With its emotional, economic, and physical demands, the festive season is a boiling pot of mental health problems with all the trimmings.
The pressure to socialise and entertain, host immaculate feasts, buy ‘perfect’ gifts, and generally uphold the festive spirit is enough to make even the most grounded Mary Popins reach for an escape umbrella.
Mental Health Problems and Christmas
An estimated 1 in 4 people in the UK experience a mental health problem each year, the most common of which are forms of depression, stress, and anxiety.
Such problems are a concern for both genders – women are statistically more likely to experience a common mental health problem, but men are much less likely to seek treatment.
Christmas stress can add to existing mental health problems or create new psychological burdens, and it’s good to be aware of your mental health triggers, if possible.
For many, it’s the financial pressure of Christmas. Rushing around dropping a load of cash on presents at the last minute is stressful in itself, but the economic build-up to Christmas can start very early – the increasing adoption in the UK of cut-throat consumerist spectacles like Black Friday and Cyber Monday has only added to this.
Social expectations of Christmas represent another important trigger. For those with depression or anxiety, the Christmas association with happiness and festivity can be crippling. The social aspect of Christmas can also increase the grief of those who have lost a loved one, and magnify their sense of loneliness.
Interestingly, popular culture represents Dickens’ famous miser Scrooge as the antithesis of Christmas joy. However, little thought is spared for the fact Scrooge clearly had traumatic psychological associations with Christmas – the Ghost of Christmas Past shows us that his unloving father practically disowned him and, in a later Christmas, his fiancée leaves him…
Dealing with Christmas Stress
To promote good mental health this Christmas, our doctors have put together the following tips on how to cope with stress and build resilience:
Set realistic goals and plan
Acknowledging the parts of Christmas you actually like and setting realistic expectations is a great way of putting Christmas in perspective.
Planning what you want to spend, what you do or don’t want to be a feature of your Christmas – or indeed whom! – and making sure things aren’t left to the last minute are crucial to achieving this.
If you’re travelling this winter, try and organise travel and any health appointments well in advance. Creating a list of tasks can help arrange your thoughts, and sharing responsibilities with others can make the whole ordeal more manageable.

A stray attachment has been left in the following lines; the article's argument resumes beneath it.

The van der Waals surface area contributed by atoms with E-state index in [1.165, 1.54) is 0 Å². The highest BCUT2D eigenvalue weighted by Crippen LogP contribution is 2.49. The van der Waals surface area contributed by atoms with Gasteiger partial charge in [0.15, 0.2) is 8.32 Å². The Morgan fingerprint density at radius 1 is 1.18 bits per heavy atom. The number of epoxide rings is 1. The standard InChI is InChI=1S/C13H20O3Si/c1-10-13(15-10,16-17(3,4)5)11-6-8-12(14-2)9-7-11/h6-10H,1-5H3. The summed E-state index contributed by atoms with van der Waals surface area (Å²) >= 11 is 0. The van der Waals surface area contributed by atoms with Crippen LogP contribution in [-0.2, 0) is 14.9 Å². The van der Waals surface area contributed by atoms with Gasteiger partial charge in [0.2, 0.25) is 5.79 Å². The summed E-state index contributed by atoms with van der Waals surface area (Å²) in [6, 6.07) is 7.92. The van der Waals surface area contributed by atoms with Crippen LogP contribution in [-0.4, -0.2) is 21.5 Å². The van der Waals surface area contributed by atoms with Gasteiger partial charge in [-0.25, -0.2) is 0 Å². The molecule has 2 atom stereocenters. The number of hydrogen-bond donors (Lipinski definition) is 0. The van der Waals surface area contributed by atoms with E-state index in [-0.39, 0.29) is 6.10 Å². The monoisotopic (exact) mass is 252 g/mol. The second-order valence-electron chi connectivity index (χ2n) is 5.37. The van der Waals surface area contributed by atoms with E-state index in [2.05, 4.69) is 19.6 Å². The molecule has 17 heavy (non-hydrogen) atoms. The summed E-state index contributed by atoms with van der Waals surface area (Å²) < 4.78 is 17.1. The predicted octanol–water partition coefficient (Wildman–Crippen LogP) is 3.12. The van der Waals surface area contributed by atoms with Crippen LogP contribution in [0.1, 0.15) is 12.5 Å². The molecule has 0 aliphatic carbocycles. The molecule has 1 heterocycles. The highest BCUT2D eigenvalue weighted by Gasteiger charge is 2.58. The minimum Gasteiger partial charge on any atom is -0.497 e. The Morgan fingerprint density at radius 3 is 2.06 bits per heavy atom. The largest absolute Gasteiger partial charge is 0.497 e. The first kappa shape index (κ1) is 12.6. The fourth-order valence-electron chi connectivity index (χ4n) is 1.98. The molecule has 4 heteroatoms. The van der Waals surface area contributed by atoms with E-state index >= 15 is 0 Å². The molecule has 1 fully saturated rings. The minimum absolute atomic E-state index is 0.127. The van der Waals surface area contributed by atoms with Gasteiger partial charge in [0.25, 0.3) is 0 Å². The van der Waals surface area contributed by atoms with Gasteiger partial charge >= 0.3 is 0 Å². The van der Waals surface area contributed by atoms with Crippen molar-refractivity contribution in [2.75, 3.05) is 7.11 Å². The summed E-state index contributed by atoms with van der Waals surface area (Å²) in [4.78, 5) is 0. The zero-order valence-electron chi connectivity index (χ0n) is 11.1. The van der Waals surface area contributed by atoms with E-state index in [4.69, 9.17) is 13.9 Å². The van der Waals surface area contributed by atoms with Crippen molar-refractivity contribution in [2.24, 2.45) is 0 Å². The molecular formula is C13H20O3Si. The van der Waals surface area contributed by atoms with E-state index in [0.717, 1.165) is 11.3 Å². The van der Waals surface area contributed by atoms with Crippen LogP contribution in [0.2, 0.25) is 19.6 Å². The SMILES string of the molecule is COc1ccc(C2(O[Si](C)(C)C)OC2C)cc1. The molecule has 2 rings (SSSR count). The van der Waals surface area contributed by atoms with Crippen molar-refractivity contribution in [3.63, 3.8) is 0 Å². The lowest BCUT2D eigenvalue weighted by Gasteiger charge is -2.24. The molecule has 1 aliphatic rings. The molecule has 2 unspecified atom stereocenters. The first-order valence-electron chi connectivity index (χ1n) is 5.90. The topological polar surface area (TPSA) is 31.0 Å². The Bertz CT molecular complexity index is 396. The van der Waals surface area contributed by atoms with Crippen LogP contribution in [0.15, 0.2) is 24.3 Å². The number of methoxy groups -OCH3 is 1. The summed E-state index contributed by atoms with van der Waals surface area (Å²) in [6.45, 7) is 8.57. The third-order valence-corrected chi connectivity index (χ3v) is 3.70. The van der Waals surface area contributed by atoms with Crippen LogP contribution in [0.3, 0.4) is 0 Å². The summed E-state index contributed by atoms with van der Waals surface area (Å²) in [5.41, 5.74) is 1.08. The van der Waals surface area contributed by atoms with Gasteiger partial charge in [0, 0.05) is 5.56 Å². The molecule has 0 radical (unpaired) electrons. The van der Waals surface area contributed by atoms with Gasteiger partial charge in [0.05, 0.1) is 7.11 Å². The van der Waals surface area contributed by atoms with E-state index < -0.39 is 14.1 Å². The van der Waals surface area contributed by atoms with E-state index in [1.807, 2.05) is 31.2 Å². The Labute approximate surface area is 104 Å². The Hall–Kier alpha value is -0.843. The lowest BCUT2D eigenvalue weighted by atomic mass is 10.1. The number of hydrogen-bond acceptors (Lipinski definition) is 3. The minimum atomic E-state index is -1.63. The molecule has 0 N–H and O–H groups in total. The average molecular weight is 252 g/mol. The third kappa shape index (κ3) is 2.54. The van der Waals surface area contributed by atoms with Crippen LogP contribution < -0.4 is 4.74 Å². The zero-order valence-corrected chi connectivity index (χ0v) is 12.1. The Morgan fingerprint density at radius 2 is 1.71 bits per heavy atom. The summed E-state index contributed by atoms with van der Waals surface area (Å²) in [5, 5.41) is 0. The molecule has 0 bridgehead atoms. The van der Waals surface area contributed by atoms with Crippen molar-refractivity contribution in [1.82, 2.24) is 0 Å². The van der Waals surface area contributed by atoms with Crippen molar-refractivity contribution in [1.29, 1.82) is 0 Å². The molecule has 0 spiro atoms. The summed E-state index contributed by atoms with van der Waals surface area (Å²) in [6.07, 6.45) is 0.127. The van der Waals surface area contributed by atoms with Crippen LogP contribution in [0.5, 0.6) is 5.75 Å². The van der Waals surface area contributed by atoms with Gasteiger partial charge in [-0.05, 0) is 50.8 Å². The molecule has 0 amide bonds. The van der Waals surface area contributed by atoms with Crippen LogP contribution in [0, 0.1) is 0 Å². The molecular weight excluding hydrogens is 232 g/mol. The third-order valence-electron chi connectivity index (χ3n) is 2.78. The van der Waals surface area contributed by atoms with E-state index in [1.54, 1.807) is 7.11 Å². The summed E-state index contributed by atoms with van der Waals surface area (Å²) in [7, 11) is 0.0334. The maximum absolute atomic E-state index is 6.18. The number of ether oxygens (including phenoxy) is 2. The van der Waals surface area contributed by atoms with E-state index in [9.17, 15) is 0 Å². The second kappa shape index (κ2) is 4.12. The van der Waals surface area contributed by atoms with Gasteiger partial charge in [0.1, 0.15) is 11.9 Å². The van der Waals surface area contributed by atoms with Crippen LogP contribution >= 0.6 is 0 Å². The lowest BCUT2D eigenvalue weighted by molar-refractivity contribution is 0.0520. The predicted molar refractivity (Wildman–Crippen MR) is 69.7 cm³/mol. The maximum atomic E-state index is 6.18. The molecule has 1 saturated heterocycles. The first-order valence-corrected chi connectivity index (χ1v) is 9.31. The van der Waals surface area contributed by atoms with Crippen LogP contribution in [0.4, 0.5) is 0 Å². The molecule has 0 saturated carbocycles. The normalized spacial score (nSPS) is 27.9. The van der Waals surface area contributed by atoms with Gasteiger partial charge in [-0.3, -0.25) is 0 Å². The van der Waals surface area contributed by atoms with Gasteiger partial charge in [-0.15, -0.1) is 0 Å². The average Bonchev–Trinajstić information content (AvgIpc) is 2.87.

Exercise is a great relaxation technique and can also help you feel more energised. As you exercise you release endorphins which calm you down and lift your mood. It’s also a great means of strengthening your immune system against whatever winter throws at it.
Try and work a few walks into your schedule, cycle to work when the weather isn’t too chilly, or start a regular exercise class in the run-up to Christmas.
Stay healthy and balanced
It’s probably a good time to read the shocking nutritional truth behind your favourite festive treats. Whilst it’s hard to escape the abundance of food and alcohol during Christmas, try to exercise moderation where possible. Over-indulging on comfort food can result in weight gain, increasing any existing sense of lost self-control.
Make sure you diet contains lots of fruit and vegetables, limit consumption of high-fat and sugary foods, and remember that alcohol can contain lots of hidden calories. Whilst there’s nothing wrong with a little indulgence, recognise it as such and don’t eat or drink too much.
Make time for yourself
In a season focused on selflessness it’s still ok to be selfish every now and then. Doing something for yourself that you enjoy, no matter how small, can be a great psychological break from the stress of Christmas.
Make time for yourself in your busy Christmas schedule, and ensure that you also get enough quality sleep.
Share the Christmas load
You may appear to be the one tasked with organising Christmas – buying presents, preparing Christmas dinner, feeling responsible for other people’s enjoyment – but you shouldn’t manage the burden all on your own.
Try to get others involved and delegate tasks, remembering your right to just say ‘no’. If you feel your stress levels rising, you can always make your excuses for a few events. Let others know how you are feeling so they can see how they might be able to help.
Whilst the social expectations of Christmas can be daunting, the festive season also provides a great opportunity to talk and get back in touch with people. Interacting with others produces oxytocin, which is beneficial for our mental and physical well being, and offloading your stresses verbally can work wonders.
If you aren’t able to see someone who will listen face-to-face, give them a call or write them a note to let them know how you are feeling. If you don’t feel you can tell those closest to you how you are feeling, you can always confide in a stranger via one of the helplines listed below.
Seek professional help
If you continually experience a stress, depression, or anxiety, remember that a whole body of professional help exists to support you. Here is a selection of mental health helplines that could help you:
- Rethink Mental Illness – 0300 5000 927
- Mind – 0300 123 3393
- SANE – 0845 767 8000
- Samaritans* 08457 90 90 90
- Young Minds (helpline for parents) – 0808 802 5544
- No Panic – 0844 967 4848
*Operates a 24-hour helpline